The two Q's guarantee

by ChessBase
2/1/2008 – What novelties are there for your repertoire? What does your next opponent play? In order to get sound and reliable answers here you must have a database that guarantees both quantity and quality. Mega Database 2008 is the number one in this respect. More than 3.8 million games that have been collected and carefully edited for over ten years. Buy it now or read more.

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It is the program of choice for anyone who loves the game and wants to know more about it. Start your personal success story with ChessBase and enjoy the game even more.


Megabase 2008 - Starting Off the New Year with the Best

Review by Michael Jeffreys

“For a number of years now serious chess players have recognized the value of using chess database programs to improve their game. In my opinion, databases are partly responsible for the growing number of young world-class players.” –GM John Emms

If you were to ask most top chess players what their number one piece of software is, most would tell you it was their database. In fact, it is considered such an important tool, that back in the late eighties and early nineties, before most grandmasters had them, GM Lubomir Kavalek was rumored to keep his, which contained notes on all the top players and their games, under lock and key! One of the benefits of hiring him as your second, as Short did during his match with Kasparov, was that you got access to his highly valuable, and at that time unique, database.

Well, fortunately you no longer have to hire a GM to get your hands on a world-class database. For many years now Chessbase has been offering both Megabase and Bigbase to its customers. This review will focus on Megabase 2008, since that is what I have, but everything applies to Bigbase with the exception that Bigbase does not have the 61,000 annotated games that Mega contains. I should also mention that I am using Chessbase 9, which is required as it is what allows you to manipulate the data in Mega/Bigbase 2008.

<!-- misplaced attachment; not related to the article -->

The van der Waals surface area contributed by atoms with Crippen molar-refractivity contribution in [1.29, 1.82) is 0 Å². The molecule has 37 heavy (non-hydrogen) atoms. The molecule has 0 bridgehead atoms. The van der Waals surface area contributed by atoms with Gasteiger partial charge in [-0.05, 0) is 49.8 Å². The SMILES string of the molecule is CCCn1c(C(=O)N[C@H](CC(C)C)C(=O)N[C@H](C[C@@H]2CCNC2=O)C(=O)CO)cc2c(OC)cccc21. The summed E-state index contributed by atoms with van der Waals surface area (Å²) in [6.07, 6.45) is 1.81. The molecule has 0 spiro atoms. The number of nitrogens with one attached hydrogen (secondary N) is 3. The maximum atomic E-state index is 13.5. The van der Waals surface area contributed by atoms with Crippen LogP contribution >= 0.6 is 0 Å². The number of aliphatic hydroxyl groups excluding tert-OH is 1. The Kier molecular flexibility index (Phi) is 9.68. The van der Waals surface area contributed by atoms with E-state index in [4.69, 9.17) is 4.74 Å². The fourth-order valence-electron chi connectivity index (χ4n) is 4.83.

Quantity and Quality

The two things that make a database valuable are the two Q’s: Quantity and Quality. If the games are riddled with errors or duplicated, or if the players names are misspelled or spelled more than one way, it doesn’t matter how big the database is, as using it will be a frustrating proposition at best. Likewise if the games are all “clean,” but the database only covers up to 2001, you aren’t going to have a clue as to what your opponents are playing nowadays.

ChessBase has been around long enough that their databases are both clean and huge. What blows my mind I have at my finger tips just about every important game of chess played up until a little more than two months ago! All told, Megabase 2008 contains 3,803,334 games—that’s close to 4 million!

I attended a lecture by GM Boris Kreiman a few years ago where he said that using a computer to improve at chess was the only way to go, that it was what all the top players use, and that chess books were now obsolete! While I find this a bit over the top, as I still enjoy going through my books, I do think he has a point. The fact is that you can go through many more games/positions in one hour on a computer than you can using a chess set and book.

Besides being faster, the information within a database is much more flexible than that which is inside a book. For example, the final game in Megabase 2008 is from 11/22/07, Savchenko vs. Gelfand from the World Championship Blitz tmt. from Moscow. Curious to see how Gelfand did as well as who won this event? No problem, all you do is right click on the game, select cross table, and Voilà:

2007 Moscow Blitz Cross Table

Sweet! With the click of a mouse you get a cross table (complete with colored flags from each player’s home country) from the event that gives you lots of information:

Ivanchuck, rated 2787, finished first and turned in a performance rating of +43 (in other words, his finish is what someone rated 43 points higher would be expected to produce). Gelfand, on the other hand, finished 15th with a poor performance rating of -63. Note that Bacrot had a truly miserable tmt. with a -118 performance rating. At the bottom left you see that the average ELO of all the players was 2710, making this a Category 19 event, which is extremely strong. gm=13.68 means that this was the score necessary to earn a GM norm - if this had not been only a blitz championship -, and a score of at least 6.08 was necessary to make an IM norm. Lastly, there were a total of 380 games played in the tournament.

One of my favorite features of using the database is getting to see the player’s photos. Megabase 2008 contains a new playerbase with 220,000 names and 30,000 photos. All you do is click on the little icon of a camera at the top of the Chessbase 9 (or go to window-panes-players photos) and then whenever you bring up a game, if a photo or drawing exists of the two players in the playerbase, they will appear on your screen next to the game. For me, seeing photos of the players while I am playing through their games really adds to the experience. What’s more, if the player has several photos within the playerbase, Chessbase 9 will automatically select the photo that was taken closest to the year the game was played.